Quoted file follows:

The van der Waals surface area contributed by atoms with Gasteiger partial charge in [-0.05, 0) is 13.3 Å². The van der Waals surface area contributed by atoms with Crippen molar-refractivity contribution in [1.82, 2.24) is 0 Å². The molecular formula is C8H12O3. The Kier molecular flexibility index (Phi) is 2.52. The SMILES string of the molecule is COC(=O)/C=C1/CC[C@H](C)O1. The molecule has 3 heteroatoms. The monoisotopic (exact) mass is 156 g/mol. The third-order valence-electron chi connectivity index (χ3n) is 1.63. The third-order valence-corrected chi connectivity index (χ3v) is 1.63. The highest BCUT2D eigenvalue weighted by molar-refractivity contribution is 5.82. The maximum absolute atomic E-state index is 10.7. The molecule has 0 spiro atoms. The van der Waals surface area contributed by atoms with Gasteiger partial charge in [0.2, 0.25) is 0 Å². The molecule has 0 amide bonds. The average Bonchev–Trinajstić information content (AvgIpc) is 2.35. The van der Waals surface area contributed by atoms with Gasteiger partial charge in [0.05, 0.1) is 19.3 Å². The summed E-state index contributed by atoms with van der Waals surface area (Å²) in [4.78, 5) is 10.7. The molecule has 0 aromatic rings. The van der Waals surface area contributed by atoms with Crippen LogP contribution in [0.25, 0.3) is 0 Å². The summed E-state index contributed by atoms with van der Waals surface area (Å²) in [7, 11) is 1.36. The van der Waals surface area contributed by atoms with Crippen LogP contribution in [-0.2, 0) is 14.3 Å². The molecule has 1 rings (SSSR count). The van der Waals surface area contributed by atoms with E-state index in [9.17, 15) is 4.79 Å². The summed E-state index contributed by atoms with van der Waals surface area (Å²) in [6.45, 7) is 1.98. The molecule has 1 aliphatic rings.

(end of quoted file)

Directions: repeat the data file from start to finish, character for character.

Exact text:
The van der Waals surface area contributed by atoms with Gasteiger partial charge in [-0.05, 0) is 13.3 Å². The van der Waals surface area contributed by atoms with Crippen molar-refractivity contribution in [1.82, 2.24) is 0 Å². The molecular formula is C8H12O3. The Kier molecular flexibility index (Phi) is 2.52. The SMILES string of the molecule is COC(=O)/C=C1/CC[C@H](C)O1. The molecule has 3 heteroatoms. The monoisotopic (exact) mass is 156 g/mol. The third-order valence-electron chi connectivity index (χ3n) is 1.63. The third-order valence-corrected chi connectivity index (χ3v) is 1.63. The highest BCUT2D eigenvalue weighted by molar-refractivity contribution is 5.82. The maximum absolute atomic E-state index is 10.7. The molecule has 0 spiro atoms. The van der Waals surface area contributed by atoms with Gasteiger partial charge in [0.2, 0.25) is 0 Å². The molecule has 0 amide bonds. The average Bonchev–Trinajstić information content (AvgIpc) is 2.35. The van der Waals surface area contributed by atoms with Gasteiger partial charge in [0.05, 0.1) is 19.3 Å². The summed E-state index contributed by atoms with van der Waals surface area (Å²) in [4.78, 5) is 10.7. The molecule has 0 aromatic rings. The van der Waals surface area contributed by atoms with Crippen LogP contribution in [0.25, 0.3) is 0 Å². The summed E-state index contributed by atoms with van der Waals surface area (Å²) in [7, 11) is 1.36. The van der Waals surface area contributed by atoms with Crippen LogP contribution in [-0.2, 0) is 14.3 Å². The molecule has 1 rings (SSSR count). The van der Waals surface area contributed by atoms with E-state index in [9.17, 15) is 4.79 Å². The summed E-state index contributed by atoms with van der Waals surface area (Å²) in [6.45, 7) is 1.98. The molecule has 1 aliphatic rings.